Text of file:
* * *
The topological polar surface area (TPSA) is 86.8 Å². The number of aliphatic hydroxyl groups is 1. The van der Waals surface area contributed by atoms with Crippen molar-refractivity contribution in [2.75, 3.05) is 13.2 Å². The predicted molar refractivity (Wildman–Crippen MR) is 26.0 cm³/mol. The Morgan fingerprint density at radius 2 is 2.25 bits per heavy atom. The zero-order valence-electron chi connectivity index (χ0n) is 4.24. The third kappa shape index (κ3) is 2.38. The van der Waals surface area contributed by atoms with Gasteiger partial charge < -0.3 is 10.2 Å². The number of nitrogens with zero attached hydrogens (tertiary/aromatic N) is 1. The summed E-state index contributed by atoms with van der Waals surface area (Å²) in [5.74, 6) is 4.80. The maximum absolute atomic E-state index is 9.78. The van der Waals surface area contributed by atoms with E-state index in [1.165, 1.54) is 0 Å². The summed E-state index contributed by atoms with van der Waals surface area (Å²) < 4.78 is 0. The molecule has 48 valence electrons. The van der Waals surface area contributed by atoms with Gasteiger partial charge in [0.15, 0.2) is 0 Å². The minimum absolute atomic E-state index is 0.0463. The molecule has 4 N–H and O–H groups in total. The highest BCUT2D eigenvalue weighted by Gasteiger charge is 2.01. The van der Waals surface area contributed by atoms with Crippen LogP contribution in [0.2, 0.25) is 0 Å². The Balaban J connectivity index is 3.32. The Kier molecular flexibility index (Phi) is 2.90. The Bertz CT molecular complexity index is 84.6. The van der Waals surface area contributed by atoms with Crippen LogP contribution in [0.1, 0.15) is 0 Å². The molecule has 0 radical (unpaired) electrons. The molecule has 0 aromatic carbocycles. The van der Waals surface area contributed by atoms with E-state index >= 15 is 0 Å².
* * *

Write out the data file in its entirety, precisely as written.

The topological polar surface area (TPSA) is 86.8 Å². The number of aliphatic hydroxyl groups is 1. The van der Waals surface area contributed by atoms with Crippen molar-refractivity contribution in [2.75, 3.05) is 13.2 Å². The predicted molar refractivity (Wildman–Crippen MR) is 26.0 cm³/mol. The Morgan fingerprint density at radius 2 is 2.25 bits per heavy atom. The zero-order valence-electron chi connectivity index (χ0n) is 4.24. The third kappa shape index (κ3) is 2.38. The van der Waals surface area contributed by atoms with Gasteiger partial charge < -0.3 is 10.2 Å². The number of nitrogens with zero attached hydrogens (tertiary/aromatic N) is 1. The summed E-state index contributed by atoms with van der Waals surface area (Å²) in [5.74, 6) is 4.80. The maximum absolute atomic E-state index is 9.78. The van der Waals surface area contributed by atoms with E-state index in [1.165, 1.54) is 0 Å². The summed E-state index contributed by atoms with van der Waals surface area (Å²) < 4.78 is 0. The molecule has 48 valence electrons. The van der Waals surface area contributed by atoms with Gasteiger partial charge in [0.15, 0.2) is 0 Å². The minimum absolute atomic E-state index is 0.0463. The molecule has 4 N–H and O–H groups in total. The highest BCUT2D eigenvalue weighted by Gasteiger charge is 2.01. The van der Waals surface area contributed by atoms with Crippen LogP contribution in [0.2, 0.25) is 0 Å². The Balaban J connectivity index is 3.32. The Kier molecular flexibility index (Phi) is 2.90. The Bertz CT molecular complexity index is 84.6. The van der Waals surface area contributed by atoms with Crippen LogP contribution in [0.1, 0.15) is 0 Å². The molecule has 0 radical (unpaired) electrons. The molecule has 0 aromatic carbocycles. The van der Waals surface area contributed by atoms with E-state index >= 15 is 0 Å².